The older knives such as the pressed horn handle models are English made and their tang marks suggest they were most likely produced before the 1890 American law requiring imports be marked with the country of origin. Thistle Tops are more than likely a English manifestation probably getting its style roots from the Scottish Sigan Dubh Knife. When collecting be sure to note that some are pinned, some are not, some have no guard,other half guards (brass and nickle silver) and a few full guards. Blades come in sleek thin clipped point, spear points, even wide squat skinning blades.
 
Below is the chart (as big as eBay allows in photos) I had made up in 2009 with the knife brands I had identified. I have located other thistle tops now noted below the chart such as the Wade and Butcher model, Rice and Miller of Bangor Maine, Richardson Adie & Co, Edinburgh, and more. There are style differences and such rarities should be noted. I have a  J. Russell with a 8 inch blade with a full guard (see photo below compared to 4 & 6 inch). There are spear point English models with guards people claim were fighting knives made for the World Wars. There is a Clement Thistle Top Knuckle Knife that was definitely made for World War One per Mike Silvey. These variations are what a collection makes.
 
For more information and a more easily read chart I suggest you try to locate my April 2009 article from Knife World. I am listing all makers I have found to date and have started working on a list below the original Knife World chart. Once more my original Knife World article has a lot more information if you can find it.
 
Happy hunting 
 
B K Brooks
 
 
Chart made for Knife World article
 
 

Manufacturers (work in Progress)

 
ALFRED WILLIAMS SHEFFIELD ENGLAND +EBRO+ 
DUNHAM/CARRIGAN/HAYDEN CO SAN FRANCISCO
JOHNSON/WESTERN/WORKS SHEFFIELD   Flag with CJ  HAND FORGED
IVER/JOHNSON/S.G, CO./BOSTON
J. RUSSELL &CO. / GREEN RIVER/ WORKS/ diamond logo ABERCROMBIE & FITCH on blade
J. RUSSELL &CO. / GREEN RIVER/ WORKS/ diamond logo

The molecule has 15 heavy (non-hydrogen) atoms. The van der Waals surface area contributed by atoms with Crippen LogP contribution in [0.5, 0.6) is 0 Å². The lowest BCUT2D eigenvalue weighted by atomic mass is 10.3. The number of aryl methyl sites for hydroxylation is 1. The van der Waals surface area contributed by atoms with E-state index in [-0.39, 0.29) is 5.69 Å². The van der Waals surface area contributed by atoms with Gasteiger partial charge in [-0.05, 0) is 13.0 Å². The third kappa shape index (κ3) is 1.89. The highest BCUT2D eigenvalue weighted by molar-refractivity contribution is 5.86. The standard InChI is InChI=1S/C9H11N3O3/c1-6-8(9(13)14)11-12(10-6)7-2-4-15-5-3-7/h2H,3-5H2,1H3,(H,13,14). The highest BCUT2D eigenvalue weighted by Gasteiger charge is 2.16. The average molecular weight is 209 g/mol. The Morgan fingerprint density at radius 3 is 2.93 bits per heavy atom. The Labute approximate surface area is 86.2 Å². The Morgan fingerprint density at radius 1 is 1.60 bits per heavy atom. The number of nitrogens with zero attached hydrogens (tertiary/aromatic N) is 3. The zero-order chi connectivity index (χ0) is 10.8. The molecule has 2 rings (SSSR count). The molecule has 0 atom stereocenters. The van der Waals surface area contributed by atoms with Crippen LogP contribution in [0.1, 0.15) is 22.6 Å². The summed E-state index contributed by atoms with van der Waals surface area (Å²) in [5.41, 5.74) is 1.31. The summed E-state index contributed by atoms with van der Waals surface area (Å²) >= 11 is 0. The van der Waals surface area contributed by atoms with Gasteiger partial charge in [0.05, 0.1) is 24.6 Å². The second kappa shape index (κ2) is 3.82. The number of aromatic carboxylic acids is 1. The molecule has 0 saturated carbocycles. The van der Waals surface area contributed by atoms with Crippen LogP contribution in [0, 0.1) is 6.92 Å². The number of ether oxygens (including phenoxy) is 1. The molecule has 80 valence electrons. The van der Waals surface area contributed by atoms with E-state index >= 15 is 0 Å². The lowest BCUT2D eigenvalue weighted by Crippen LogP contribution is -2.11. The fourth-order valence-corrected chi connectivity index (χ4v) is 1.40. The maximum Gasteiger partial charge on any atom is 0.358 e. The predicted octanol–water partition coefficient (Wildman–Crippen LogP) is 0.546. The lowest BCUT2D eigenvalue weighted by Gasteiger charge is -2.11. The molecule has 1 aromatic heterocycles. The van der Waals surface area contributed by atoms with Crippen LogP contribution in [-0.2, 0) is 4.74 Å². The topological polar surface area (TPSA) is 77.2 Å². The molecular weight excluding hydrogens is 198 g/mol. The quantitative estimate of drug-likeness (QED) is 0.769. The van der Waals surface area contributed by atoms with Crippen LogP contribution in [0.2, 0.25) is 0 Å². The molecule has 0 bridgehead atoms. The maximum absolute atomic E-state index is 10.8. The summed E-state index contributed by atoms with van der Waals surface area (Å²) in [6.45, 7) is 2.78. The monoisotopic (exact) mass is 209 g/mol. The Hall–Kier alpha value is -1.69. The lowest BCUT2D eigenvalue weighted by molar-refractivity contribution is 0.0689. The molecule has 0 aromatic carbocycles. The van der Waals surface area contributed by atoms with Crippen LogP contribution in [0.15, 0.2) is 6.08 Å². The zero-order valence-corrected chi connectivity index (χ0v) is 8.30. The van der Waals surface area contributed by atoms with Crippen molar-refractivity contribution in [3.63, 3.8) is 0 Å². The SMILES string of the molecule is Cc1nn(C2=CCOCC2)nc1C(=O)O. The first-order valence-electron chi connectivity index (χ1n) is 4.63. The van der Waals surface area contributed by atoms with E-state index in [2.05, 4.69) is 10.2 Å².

RUSSELL &CO. "big R and underlined / GREEN RIVER/ WORKS/ diamond logo
E. (crown) R / J. RODGERS & SONS/ 6 NORFOLK ST. / SHEFFIELD ENGLAND * +
WM.READ & SON / BOSTON
I Wilson / SYCAMORE ST/ SHEFFIELD ENGLAND
JONATHAN CROOKES/ pistol with heart shaped smoke from barrel (ebony & rosewood handles found) blade etch CANADA KUTTER
WILLIAM RODGERS/SHEFFIELD/ENGLAND
*OLCUT*/UNION CUT CO. / OLEAN N.Y.
UNION CUT CO. / OLEAN N.Y.
KEENWEL MFG CO /. OLEAN N.Y.
KA-BAR / REG U.S. PAT OFF. reverse side  UNION CUT CO. OLEAN
DASCO TRADE MARK   DAMASCUS   ROCKFOR ILL
NEVERBRAKE TOOL CO. / CANTON OHIO
CHARLES CLEMENT/ SOUTH HAMPTON ROW/ LONDON   knuckleduster style must have pressed horn handle to not be a copy experts claim,usually unmarked
RICHARDSON/EDIE/EDINBURGH
WADE & BUTCHER/ SHEFFIELD ENGLAND
HUMPHREYS/ - RADIANT - / SHEFFIELD/ ENGLAND
TAYLORS/ eye mark/ WITNESS/ SHEFFIELD ENGLAND 
JOSEPH HAYWOOD/ SHEFFIELD
HIBBARD SPENCER & BARTLETT -OUR VERY BEST
ARMY & NAVY C.S.L.
JAMES DIXION & SON SHEFFIELD
JAMES TURNER SHEFFIELD  MAJESTIC on blade
A. FIELD &CO  PROGRESS   GERMANY
G. WOSTENHOLM & SON  WASHINGTON WORKS  IXL
W.H. FAGAN & SON SHEFFIELD ENGLAND
HERDER Philadelphia 
Wilkenson Sword W-384
 

Interesting Thistle Top Knives

 
Canada Sea Scouts etched blade with modified sheath and fid
 
 
Richardson Adie & Co, Edinburgh (One of the First???) Note chip into pressed horn handle
 
 
Note Ad with Thistle Top in Sheath
 
J. Russell models with big 8 inch blade top with rare full guard, then 6 and 4 inch
 
Ad for Ebonized Rubber Handle Thistle Top (see fine print on top knife)
 
 
Canada Kutter etch by Johnathen Crooks note full guard
 
Plastic or Bakelite handled knives note brass and nickle silver half guards
 
Woodcut of Thistle Top
 
 
Abercrombie and Fitch (made by J. Russell Green River Works) 
Will have Abercrombie and Fitch etched on blade.